The General Electric Company, more commonly known as General Electric or GE, is a leading multinational conglomerate corporation incorporated in Schenectady, New York. One of the largest global companies on the planet, it employs over 304,000 worldwide in different sectors such as Capital Finance, Energy Infrastructure, Technology Infrastructure, Consumer & Industrial, as well as NBC Universal.
With total assets of US$ 685.300 billion, GE has the fourth most recognized brand in the world according to the leading business magazine BusinessWeek.
DESIGN ELEMENTS, HISTORY AND EVOLUTION OF GE LOGO
The now iconic logo of General Electric was originally designed in the 1890s. The current version of the GE logo was designed in 2004 by the famous London-based branding agency Wolff Olins and contains a modified form of the original design. Although it has a distinctly “old fashioned” feel to it, the memorable emblem nonetheless packs so much power and is responsible for thousands of consumer products and other related services for more than 12 decades after its creation.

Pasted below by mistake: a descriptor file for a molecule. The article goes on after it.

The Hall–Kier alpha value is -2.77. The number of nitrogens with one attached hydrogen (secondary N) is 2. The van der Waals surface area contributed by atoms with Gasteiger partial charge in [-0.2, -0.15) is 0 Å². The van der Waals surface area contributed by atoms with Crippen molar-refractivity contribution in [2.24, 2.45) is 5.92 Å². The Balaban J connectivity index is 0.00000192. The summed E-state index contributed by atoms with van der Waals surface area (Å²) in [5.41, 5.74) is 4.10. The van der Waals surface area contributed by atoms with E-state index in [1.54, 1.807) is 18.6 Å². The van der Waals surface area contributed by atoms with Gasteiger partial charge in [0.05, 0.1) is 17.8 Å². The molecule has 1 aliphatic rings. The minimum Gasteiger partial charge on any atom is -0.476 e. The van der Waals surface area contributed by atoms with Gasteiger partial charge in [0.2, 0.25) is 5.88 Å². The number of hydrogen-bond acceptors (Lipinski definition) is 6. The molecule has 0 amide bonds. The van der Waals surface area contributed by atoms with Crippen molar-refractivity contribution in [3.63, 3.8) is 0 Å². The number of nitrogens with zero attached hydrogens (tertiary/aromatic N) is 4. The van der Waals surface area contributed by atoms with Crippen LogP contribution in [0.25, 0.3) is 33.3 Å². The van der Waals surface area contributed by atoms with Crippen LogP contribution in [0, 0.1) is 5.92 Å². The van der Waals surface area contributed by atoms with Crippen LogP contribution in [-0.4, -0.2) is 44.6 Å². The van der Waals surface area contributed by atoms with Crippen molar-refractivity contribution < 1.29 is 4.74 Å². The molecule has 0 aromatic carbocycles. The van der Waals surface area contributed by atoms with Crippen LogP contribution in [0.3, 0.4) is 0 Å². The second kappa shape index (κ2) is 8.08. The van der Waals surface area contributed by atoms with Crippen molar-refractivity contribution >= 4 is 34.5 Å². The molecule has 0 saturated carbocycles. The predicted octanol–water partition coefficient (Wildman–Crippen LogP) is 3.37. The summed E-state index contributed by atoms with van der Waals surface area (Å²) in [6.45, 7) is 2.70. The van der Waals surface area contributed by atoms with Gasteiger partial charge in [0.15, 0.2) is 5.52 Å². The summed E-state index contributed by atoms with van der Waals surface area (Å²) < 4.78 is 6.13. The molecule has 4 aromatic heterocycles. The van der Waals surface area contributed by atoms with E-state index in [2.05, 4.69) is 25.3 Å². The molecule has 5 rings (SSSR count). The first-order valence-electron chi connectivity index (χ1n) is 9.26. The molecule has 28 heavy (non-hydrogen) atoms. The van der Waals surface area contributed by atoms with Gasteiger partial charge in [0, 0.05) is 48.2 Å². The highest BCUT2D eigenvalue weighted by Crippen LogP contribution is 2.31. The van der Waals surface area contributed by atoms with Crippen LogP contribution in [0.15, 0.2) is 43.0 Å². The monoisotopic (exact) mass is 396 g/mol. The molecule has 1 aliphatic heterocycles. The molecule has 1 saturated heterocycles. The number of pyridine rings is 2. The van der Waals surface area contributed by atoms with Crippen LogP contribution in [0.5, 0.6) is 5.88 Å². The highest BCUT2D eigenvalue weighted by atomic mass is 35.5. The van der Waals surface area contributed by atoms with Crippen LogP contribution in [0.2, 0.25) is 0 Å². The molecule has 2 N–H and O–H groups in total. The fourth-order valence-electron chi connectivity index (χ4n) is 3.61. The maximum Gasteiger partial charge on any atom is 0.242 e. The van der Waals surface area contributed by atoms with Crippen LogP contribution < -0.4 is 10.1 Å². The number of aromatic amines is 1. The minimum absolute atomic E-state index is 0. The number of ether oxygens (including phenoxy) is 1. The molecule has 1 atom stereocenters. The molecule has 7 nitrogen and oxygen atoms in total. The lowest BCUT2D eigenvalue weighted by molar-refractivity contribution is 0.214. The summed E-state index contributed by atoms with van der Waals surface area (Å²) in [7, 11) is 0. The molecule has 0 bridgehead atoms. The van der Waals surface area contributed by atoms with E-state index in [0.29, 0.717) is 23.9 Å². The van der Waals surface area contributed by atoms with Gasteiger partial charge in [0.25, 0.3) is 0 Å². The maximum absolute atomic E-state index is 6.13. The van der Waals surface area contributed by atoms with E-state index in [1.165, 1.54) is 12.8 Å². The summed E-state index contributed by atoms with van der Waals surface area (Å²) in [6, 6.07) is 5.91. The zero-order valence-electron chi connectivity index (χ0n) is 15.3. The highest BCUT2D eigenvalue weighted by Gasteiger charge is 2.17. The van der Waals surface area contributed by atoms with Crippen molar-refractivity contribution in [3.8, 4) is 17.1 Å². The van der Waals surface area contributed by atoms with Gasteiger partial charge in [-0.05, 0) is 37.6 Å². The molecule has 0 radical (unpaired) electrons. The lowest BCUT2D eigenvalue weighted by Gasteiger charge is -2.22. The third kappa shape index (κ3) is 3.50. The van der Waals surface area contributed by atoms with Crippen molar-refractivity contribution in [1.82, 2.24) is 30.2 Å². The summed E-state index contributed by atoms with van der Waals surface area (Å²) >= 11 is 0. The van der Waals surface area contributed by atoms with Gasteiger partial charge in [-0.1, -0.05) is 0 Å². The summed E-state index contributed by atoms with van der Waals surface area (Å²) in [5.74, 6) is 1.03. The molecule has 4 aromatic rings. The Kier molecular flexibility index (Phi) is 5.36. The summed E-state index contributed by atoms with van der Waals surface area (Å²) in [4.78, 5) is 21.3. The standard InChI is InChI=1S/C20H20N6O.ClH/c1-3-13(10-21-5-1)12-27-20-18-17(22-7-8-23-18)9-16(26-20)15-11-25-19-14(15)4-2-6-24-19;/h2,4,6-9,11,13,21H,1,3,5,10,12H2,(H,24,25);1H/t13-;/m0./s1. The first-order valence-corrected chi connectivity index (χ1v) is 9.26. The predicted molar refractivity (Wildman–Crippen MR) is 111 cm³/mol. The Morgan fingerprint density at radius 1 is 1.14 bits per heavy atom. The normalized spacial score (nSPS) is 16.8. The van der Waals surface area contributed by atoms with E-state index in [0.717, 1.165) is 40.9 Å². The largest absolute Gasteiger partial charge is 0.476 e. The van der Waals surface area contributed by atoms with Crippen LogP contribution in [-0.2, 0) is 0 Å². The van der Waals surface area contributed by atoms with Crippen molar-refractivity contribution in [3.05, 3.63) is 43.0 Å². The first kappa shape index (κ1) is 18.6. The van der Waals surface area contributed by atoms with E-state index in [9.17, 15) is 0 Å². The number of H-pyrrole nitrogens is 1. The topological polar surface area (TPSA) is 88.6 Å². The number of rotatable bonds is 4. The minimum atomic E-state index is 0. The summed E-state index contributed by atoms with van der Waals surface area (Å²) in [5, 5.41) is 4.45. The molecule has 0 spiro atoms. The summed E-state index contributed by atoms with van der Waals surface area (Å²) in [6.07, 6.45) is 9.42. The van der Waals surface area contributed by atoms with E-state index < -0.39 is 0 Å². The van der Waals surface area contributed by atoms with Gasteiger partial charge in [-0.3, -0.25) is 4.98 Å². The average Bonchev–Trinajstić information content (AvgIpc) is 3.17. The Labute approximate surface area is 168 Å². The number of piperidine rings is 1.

The current tagline of General Electric is “imagination at work”.
Shape of the GE Logo
The circular shape of the GE logo has been almost unaffected by time, barely touched by contemporary design trends. Moreover, the inner activity close to the perimeter of the circle grants a feel of motion and fluidity to the overall design, which is further strengthened by the intellectually appealing treatment of the interconnected initials.
Reminiscent of the Art Nouveau era in a stylistic manner, the GE logo is a primary component on the packaging and various other applications. The classic appearance of the symbol, and more particularly the legible circular profile, gives it an incredibly neutral and comfortable visual expression.
Colors of the GE Logo
The blue color in the GE logo symbolizes excellence, perfection and trustworthiness of the company’s products and services.
Font of the GE Logo
The General Electric logo uses GE Inspira – its trademark typeface. It was developed by Michael Abbink of Wolff Olins.